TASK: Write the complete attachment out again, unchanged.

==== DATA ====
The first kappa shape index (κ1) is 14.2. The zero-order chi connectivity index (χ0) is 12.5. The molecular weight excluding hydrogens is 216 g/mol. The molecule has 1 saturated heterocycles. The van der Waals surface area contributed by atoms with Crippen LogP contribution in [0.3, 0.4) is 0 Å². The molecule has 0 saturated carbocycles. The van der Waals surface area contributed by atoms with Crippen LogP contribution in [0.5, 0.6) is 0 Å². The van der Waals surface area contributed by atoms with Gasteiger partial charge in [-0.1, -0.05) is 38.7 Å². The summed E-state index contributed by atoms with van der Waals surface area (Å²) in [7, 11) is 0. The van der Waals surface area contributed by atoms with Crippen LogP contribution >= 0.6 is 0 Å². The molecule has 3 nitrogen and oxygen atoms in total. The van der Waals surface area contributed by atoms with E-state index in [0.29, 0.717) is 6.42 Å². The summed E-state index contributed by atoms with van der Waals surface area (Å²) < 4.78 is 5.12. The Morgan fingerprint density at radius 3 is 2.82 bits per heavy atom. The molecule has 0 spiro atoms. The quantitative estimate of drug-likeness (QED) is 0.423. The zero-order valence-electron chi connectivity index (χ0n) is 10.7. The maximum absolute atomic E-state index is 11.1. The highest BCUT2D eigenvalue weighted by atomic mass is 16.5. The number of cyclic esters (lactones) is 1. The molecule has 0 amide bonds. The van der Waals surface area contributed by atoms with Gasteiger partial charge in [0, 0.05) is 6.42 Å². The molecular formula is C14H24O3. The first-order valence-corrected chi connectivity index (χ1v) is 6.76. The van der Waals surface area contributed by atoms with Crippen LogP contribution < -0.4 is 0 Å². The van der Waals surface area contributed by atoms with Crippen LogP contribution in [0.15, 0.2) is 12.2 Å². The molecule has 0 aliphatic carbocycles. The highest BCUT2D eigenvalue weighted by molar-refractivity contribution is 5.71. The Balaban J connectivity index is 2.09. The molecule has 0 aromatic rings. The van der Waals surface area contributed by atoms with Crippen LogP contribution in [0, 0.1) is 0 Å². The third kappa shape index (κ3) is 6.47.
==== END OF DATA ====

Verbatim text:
The first kappa shape index (κ1) is 14.2. The zero-order chi connectivity index (χ0) is 12.5. The molecular weight excluding hydrogens is 216 g/mol. The molecule has 1 saturated heterocycles. The van der Waals surface area contributed by atoms with Crippen LogP contribution in [0.3, 0.4) is 0 Å². The molecule has 0 saturated carbocycles. The van der Waals surface area contributed by atoms with Crippen LogP contribution in [0.5, 0.6) is 0 Å². The van der Waals surface area contributed by atoms with Gasteiger partial charge in [-0.1, -0.05) is 38.7 Å². The summed E-state index contributed by atoms with van der Waals surface area (Å²) in [7, 11) is 0. The van der Waals surface area contributed by atoms with Crippen LogP contribution >= 0.6 is 0 Å². The molecule has 3 nitrogen and oxygen atoms in total. The van der Waals surface area contributed by atoms with E-state index in [0.29, 0.717) is 6.42 Å². The summed E-state index contributed by atoms with van der Waals surface area (Å²) < 4.78 is 5.12. The Morgan fingerprint density at radius 3 is 2.82 bits per heavy atom. The molecule has 0 spiro atoms. The quantitative estimate of drug-likeness (QED) is 0.423. The zero-order valence-electron chi connectivity index (χ0n) is 10.7. The maximum absolute atomic E-state index is 11.1. The highest BCUT2D eigenvalue weighted by atomic mass is 16.5. The number of cyclic esters (lactones) is 1. The molecule has 0 amide bonds. The van der Waals surface area contributed by atoms with Gasteiger partial charge in [0, 0.05) is 6.42 Å². The molecular formula is C14H24O3. The first-order valence-corrected chi connectivity index (χ1v) is 6.76. The van der Waals surface area contributed by atoms with Crippen LogP contribution < -0.4 is 0 Å². The van der Waals surface area contributed by atoms with Crippen LogP contribution in [0.15, 0.2) is 12.2 Å². The molecule has 0 aliphatic carbocycles. The highest BCUT2D eigenvalue weighted by molar-refractivity contribution is 5.71. The Balaban J connectivity index is 2.09. The molecule has 0 aromatic rings. The van der Waals surface area contributed by atoms with Crippen LogP contribution in [0, 0.1) is 0 Å². The third kappa shape index (κ3) is 6.47.